AFR100 Storytelling: How communities and their landscapes can thrive together

By the AFR100 Secretariat

Dakar, Senegal – Forests are a vital safety net for people living in poverty, providing food and fuel, medicines and materials, as well as maintaining freshwater supplies. At the same time, though, poverty can be a threat to forests, as people clear land to grow food and cash crops and harvest more resources than the ecosystem can sustain. On top of this, forests continue to be cleared for commercial agriculture, infrastructure and extractive industries in the name of economic development. There’s a great need to change the narrative on the ground.  

The AFR100 Secretariat at AUDA-NEPAD and its partners, including the World Resources Institute and GIZ, recently convened a Country Communication Officers’ orientation seminar on “Media Campaigns for Development and Social Change on FLR” in support of 15 of their 28 member countries. This five-day communication orientation seminar presented in French ideally sought to improve the ecological function of degraded landscape at country level by strengthening the capacity of Country Communication Officers to craft compelling stories and create effective campaigns for AFR100 audiences, triggering behavioural and social change within AFR100 member countries. Moreover, the seminar aimed to empower participants to continue to drive the forest landscape restoration (FLR) agenda at country level and to position AFR100 as the preferred FLR initiative in the continent.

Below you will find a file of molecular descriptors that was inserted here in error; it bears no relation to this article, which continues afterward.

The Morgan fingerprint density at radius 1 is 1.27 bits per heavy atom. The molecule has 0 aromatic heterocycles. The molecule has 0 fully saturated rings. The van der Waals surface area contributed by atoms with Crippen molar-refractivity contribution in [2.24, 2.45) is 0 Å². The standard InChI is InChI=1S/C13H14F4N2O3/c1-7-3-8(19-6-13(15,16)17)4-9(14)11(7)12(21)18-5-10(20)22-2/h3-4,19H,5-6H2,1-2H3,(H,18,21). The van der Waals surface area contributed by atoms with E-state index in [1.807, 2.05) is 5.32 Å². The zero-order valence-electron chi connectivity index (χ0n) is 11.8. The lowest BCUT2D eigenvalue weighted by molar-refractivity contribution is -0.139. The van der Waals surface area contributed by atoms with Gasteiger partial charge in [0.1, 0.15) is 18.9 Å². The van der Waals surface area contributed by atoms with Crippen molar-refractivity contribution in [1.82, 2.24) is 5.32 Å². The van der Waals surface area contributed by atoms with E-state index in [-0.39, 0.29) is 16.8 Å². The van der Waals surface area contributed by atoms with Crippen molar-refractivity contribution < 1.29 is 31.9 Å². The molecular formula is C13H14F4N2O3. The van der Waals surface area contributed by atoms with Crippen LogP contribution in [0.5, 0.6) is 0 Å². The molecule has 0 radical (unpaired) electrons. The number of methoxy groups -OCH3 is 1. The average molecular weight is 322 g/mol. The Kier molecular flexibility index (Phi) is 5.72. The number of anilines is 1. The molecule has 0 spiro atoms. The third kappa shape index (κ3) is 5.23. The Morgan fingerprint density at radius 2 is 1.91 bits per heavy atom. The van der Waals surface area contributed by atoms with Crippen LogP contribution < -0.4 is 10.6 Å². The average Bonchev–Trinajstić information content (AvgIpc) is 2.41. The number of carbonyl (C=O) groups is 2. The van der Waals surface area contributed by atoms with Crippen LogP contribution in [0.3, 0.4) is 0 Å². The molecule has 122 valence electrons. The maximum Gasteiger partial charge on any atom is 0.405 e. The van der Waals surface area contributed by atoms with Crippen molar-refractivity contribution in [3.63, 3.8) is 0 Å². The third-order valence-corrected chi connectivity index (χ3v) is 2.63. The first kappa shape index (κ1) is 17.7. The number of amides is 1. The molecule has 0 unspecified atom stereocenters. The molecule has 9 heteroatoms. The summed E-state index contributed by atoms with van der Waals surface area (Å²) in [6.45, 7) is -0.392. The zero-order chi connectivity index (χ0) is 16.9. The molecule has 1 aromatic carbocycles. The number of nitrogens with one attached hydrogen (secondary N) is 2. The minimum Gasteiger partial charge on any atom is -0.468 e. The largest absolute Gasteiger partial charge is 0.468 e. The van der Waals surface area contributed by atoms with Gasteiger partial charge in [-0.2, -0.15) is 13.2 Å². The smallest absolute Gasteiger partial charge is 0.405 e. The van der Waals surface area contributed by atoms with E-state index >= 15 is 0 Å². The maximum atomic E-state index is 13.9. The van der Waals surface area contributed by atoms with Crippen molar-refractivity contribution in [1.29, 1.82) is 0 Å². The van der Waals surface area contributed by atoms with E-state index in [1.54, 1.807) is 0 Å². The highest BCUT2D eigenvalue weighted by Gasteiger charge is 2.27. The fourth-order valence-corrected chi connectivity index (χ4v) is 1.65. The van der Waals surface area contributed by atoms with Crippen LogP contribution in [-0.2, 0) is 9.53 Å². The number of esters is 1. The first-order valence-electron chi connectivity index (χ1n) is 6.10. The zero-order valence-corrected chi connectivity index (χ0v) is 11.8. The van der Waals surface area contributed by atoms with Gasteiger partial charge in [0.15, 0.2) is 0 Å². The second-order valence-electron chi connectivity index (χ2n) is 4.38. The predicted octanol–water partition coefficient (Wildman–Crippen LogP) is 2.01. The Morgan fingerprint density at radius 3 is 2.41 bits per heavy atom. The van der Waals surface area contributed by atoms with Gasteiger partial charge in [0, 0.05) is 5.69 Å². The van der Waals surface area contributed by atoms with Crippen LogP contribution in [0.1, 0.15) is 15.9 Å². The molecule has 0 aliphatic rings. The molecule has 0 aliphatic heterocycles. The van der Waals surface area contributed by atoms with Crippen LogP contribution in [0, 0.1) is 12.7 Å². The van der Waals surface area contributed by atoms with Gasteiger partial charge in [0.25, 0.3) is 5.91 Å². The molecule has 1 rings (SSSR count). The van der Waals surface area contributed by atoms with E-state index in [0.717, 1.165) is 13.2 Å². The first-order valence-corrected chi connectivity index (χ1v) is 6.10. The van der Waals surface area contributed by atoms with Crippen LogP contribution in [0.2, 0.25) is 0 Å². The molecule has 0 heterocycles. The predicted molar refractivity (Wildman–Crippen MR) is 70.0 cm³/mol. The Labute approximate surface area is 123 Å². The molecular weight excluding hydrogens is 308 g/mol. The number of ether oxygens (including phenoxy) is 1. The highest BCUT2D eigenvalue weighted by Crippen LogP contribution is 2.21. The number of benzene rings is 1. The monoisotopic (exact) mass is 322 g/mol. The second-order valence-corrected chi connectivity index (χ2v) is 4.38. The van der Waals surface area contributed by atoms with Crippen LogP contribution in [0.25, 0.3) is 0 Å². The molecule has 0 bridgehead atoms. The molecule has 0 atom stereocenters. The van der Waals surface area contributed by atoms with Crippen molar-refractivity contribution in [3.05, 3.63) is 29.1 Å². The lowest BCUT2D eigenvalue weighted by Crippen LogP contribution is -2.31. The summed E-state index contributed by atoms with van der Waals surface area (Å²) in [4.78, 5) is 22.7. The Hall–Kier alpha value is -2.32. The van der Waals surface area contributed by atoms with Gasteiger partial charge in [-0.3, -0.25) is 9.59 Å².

The training was graced by AUDA-NEPAD Dakar-based Ambassador Amadou Diallo, who presented on behalf of Mamadou Diakhite, the AFR100 Project manager, and said “Development communication involves creating mechanisms to broaden public access to information; strengthening countries’ ability to listen to their partners while empowering their land practitioners to achieve a more participatory process and undertaking communications activities that are grounded in research.”

“Know them, meet them, and engage them” became the mantra of the participants. “There has been no suitable, effective social development if the people most affected are not the leaders driving the core components of the program,” said Teko Nhlapo, AUDA-NEPAD Communications & Advocacy Officer, encouraging participants to craft compelling stories and create the right campaign for their target audiences, triggering behavioural and social change against changing climate and degraded landscapes.

Restoration can contribute to improving livelihoods, protecting food crops, securing key habitats for animal species and reducing carbon emissions. AFR100 strongly supports advocacy through positive impacts on productivity, increased resilience to climate change and through its protection of biodiversity.

Please check this space for updates from the AFR100 Francophone Country Communication Officers.